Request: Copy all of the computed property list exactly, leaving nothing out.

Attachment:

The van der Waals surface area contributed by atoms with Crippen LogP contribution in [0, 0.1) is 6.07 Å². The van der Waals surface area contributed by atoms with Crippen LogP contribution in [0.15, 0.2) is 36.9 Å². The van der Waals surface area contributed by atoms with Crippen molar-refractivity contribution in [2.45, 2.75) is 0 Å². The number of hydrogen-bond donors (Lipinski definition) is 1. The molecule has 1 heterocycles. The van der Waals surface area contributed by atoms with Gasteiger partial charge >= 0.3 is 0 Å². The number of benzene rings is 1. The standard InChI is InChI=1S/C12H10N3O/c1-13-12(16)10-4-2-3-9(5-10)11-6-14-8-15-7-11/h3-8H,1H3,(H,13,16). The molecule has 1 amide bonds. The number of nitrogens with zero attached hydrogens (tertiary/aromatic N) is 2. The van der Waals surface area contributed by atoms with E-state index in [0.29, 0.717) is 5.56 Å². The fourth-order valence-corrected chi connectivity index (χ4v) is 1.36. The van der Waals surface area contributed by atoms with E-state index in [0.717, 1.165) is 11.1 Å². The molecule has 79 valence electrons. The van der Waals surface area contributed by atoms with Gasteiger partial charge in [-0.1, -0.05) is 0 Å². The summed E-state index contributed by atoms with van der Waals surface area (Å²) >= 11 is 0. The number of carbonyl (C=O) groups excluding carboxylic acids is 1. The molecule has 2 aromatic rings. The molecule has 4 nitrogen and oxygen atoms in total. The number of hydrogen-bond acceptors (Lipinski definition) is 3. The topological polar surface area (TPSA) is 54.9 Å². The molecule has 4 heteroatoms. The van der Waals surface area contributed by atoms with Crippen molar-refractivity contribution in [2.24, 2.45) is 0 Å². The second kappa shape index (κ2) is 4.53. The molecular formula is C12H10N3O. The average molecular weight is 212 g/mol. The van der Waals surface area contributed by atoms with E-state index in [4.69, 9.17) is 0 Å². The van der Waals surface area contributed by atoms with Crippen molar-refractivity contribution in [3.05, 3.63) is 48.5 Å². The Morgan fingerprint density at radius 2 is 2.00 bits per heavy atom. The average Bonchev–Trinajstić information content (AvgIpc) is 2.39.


The van der Waals surface area contributed by atoms with Crippen LogP contribution in [0, 0.1) is 6.07 Å². The van der Waals surface area contributed by atoms with Crippen LogP contribution in [0.15, 0.2) is 36.9 Å². The van der Waals surface area contributed by atoms with Crippen molar-refractivity contribution in [2.45, 2.75) is 0 Å². The number of hydrogen-bond donors (Lipinski definition) is 1. The molecule has 1 heterocycles. The van der Waals surface area contributed by atoms with Gasteiger partial charge >= 0.3 is 0 Å². The number of benzene rings is 1. The standard InChI is InChI=1S/C12H10N3O/c1-13-12(16)10-4-2-3-9(5-10)11-6-14-8-15-7-11/h3-8H,1H3,(H,13,16). The molecule has 1 amide bonds. The number of nitrogens with zero attached hydrogens (tertiary/aromatic N) is 2. The van der Waals surface area contributed by atoms with E-state index in [0.29, 0.717) is 5.56 Å². The fourth-order valence-corrected chi connectivity index (χ4v) is 1.36. The van der Waals surface area contributed by atoms with E-state index in [0.717, 1.165) is 11.1 Å². The molecule has 79 valence electrons. The van der Waals surface area contributed by atoms with Gasteiger partial charge in [-0.1, -0.05) is 0 Å². The summed E-state index contributed by atoms with van der Waals surface area (Å²) >= 11 is 0. The number of carbonyl (C=O) groups excluding carboxylic acids is 1. The molecule has 2 aromatic rings. The molecule has 4 nitrogen and oxygen atoms in total. The number of hydrogen-bond acceptors (Lipinski definition) is 3. The topological polar surface area (TPSA) is 54.9 Å². The molecule has 4 heteroatoms. The van der Waals surface area contributed by atoms with Crippen molar-refractivity contribution in [2.24, 2.45) is 0 Å². The second kappa shape index (κ2) is 4.53. The molecular formula is C12H10N3O. The average molecular weight is 212 g/mol. The van der Waals surface area contributed by atoms with E-state index in [4.69, 9.17) is 0 Å². The van der Waals surface area contributed by atoms with Crippen molar-refractivity contribution in [3.05, 3.63) is 48.5 Å². The Morgan fingerprint density at radius 2 is 2.00 bits per heavy atom. The average Bonchev–Trinajstić information content (AvgIpc) is 2.39.